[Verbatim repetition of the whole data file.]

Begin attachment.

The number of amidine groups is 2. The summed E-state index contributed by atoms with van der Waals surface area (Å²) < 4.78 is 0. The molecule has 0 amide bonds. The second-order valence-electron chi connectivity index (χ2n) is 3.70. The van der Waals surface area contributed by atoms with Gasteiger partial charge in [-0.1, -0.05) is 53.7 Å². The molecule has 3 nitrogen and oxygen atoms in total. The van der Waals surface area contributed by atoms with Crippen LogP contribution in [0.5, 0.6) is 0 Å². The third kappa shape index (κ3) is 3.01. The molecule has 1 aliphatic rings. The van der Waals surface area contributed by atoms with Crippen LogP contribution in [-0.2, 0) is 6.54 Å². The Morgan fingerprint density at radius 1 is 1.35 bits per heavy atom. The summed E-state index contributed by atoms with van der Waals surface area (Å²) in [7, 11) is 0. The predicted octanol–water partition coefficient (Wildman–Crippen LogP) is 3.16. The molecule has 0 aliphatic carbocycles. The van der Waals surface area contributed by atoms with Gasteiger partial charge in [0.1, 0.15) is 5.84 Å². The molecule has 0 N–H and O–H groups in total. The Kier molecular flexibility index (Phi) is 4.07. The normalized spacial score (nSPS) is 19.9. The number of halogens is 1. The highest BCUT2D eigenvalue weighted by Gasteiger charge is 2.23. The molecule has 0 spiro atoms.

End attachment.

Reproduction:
The number of amidine groups is 2. The summed E-state index contributed by atoms with van der Waals surface area (Å²) < 4.78 is 0. The molecule has 0 amide bonds. The second-order valence-electron chi connectivity index (χ2n) is 3.70. The van der Waals surface area contributed by atoms with Gasteiger partial charge in [-0.1, -0.05) is 53.7 Å². The molecule has 3 nitrogen and oxygen atoms in total. The van der Waals surface area contributed by atoms with Crippen LogP contribution in [0.5, 0.6) is 0 Å². The third kappa shape index (κ3) is 3.01. The molecule has 1 aliphatic rings. The van der Waals surface area contributed by atoms with Crippen LogP contribution in [-0.2, 0) is 6.54 Å². The Morgan fingerprint density at radius 1 is 1.35 bits per heavy atom. The summed E-state index contributed by atoms with van der Waals surface area (Å²) in [7, 11) is 0. The predicted octanol–water partition coefficient (Wildman–Crippen LogP) is 3.16. The molecule has 0 aliphatic carbocycles. The van der Waals surface area contributed by atoms with Gasteiger partial charge in [0.1, 0.15) is 5.84 Å². The molecule has 0 N–H and O–H groups in total. The Kier molecular flexibility index (Phi) is 4.07. The normalized spacial score (nSPS) is 19.9. The number of halogens is 1. The highest BCUT2D eigenvalue weighted by Gasteiger charge is 2.23. The molecule has 0 spiro atoms.